To quickly break it down for you, yesterday my donor donated his marrow — most likely a removal of marrow from his iliac crest (lower back) — in volumes of 50-200mL (a pretty significant and painful amount). From there his marrow was probably immediately stored on ice and/or treated with sometime like EDTA or heparin to reduce the amount of clotting that naturally occurs with blood products. It was then shipped to UCSF and probably arrived late last night and is being processed in the blood bank. They’ll irradiate if needed (though I doubt they want to get rid of anything from his marrow since my blood type is compatible with mine), check for cell population distributions, health of the marrow, and then give the okay to transplant.

All of this information is still up in the air and unknown to me. I don’t know how much marrow I’ll be getting, thus I don’t know when we start or how long it’ll take. My projection is that we’ll start sometime in the late morning and run into the mid-afternon. I’ll keep you posted.


As I look out my window on the dawning sun, it’s amazingly humbling how beautiful life is. With Adam whirring quietly in the background, I can’t help but think of all the individual lives that slowly starting to get their days started with other lives have been running full speed and are now winding down. The synchronicity of what we call human life is something so precious and powerful. I’ve come to appreciate it more and more as I grow older, aside from the uniqueness of each person that makes up the milieu that surrounds us.

day0


More to come later today.

Day -1: Dear Donor.

Quite a few things have happened in the past two days. First off, I’ve finally staved off a narsty fever that had me in bed for quite some time. I feel completely normal and back at it! I even finished my taxes this morning! 🙂

The doctors are still confirming that it’s not due to an infection (respiratory virus or anything in the blood/urine). I’m not a medical professional, but I think it’s prolly due to all the chemo I just endured. I’m just sayin. One of the joys (or not) of being under review is that I’m in quarantine. This basically means I can’t leave my room, people have to wear masks when they come in which leads to mass paranoia and avoidance of meeeee! It’s really not that bad. But I know the cultures will come back negative. I digress.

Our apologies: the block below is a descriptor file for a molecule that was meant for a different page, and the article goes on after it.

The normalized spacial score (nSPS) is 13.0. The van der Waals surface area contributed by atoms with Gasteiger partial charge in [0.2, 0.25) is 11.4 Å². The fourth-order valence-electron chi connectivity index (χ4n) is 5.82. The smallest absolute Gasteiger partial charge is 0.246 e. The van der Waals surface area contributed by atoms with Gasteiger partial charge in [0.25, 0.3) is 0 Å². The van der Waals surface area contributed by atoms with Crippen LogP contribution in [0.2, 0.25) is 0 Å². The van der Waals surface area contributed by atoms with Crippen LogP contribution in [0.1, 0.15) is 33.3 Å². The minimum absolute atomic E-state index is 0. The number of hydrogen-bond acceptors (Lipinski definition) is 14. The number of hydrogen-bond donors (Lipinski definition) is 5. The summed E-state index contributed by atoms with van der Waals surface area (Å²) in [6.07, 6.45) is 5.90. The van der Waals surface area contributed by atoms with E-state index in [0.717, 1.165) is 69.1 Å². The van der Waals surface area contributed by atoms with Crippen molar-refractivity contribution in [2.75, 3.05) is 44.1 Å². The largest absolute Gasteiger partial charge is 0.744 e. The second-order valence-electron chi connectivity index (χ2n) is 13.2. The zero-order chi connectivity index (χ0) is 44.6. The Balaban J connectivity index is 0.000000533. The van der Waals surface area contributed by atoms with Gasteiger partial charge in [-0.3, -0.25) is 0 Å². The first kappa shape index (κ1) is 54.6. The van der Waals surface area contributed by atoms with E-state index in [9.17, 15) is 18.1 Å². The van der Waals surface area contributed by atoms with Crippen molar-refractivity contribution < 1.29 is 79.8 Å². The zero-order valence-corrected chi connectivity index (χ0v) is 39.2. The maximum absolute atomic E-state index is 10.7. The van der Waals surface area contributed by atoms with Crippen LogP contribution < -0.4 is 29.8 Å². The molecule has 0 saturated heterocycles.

Adam has lost some weight ever since my intensive chemo regiment ended! He’s looking mighty slim and more my type 😉

adam2

I’m just getting a saline drip now since today is day-1, my rest day. Everything I’m taking now are pills. Alllll of the pills. Pills for pain, pills for headaches, pills for bowel movements, pills for nausea, pills. So. many. pills.

I’ve gotten some pretty sweet gifts too from friends both in and out of town (not all shown here, cos, you know, it’s silly to show gift cards). I really have some of the best, most thoughtful friends ever. ❤

giftscranes


I’m very thrilled to say that I’m able to contact my bone marrow donor and send him messages through the registry! I sent a letter to him not long ago which I’ve attached below. I hope he responds to me, but if not that’s cool. I’ll keep bugging him though 🙂 I really hope to meet him one day. I imagine he’s a Korean American guy, much like myself but older and more mature, with more things figured out. But who knows if that’s true. I digress again…

Dear Donor,

Hi. As I write this, I imagine you’re already donating/have donated your marrow. I’m really struggling to hold back the tears as I think of your sacrifice and your selfless commitment to helping me, a random stranger, get better. There aren’t enough words in any language that could express how grateful I am for you. Thank you. Thank you so very, very much.

When I was diagnosed last fall with aplastic anemia, I really didn’t know what to expect. It’s a rare hematological condition where your body stops making enough red and white blood cells to support efficient oxygen exchange and immune response, and a bone marrow transplant is a curative treatment for it. Initially I was in denial about the whole thing, with the prospect of a transplant being something on the far horizon, but as time progressed and my doctors pushed for a better treatment plan, the transplant became imminent.

And with that we searched the registry. In less than three weeks, we found you. (We also found me as a match because I had registered in college, but that was just a funny coincidence). What great fortune, what sheer luck that the universe would find someone in the world with a perfect 10/10-HLA type match as me, and in such a short period of time? It’s amazing how things work out that way.

I’m not a very religious person anymore, but my parents believe it’s God’s blessing upon me that brings me such fortune and care in this world. My mother is incredibly grateful for you too. She prays for your health, well being, and success in this world, daily, as do members of my home church. I hope that’s okay.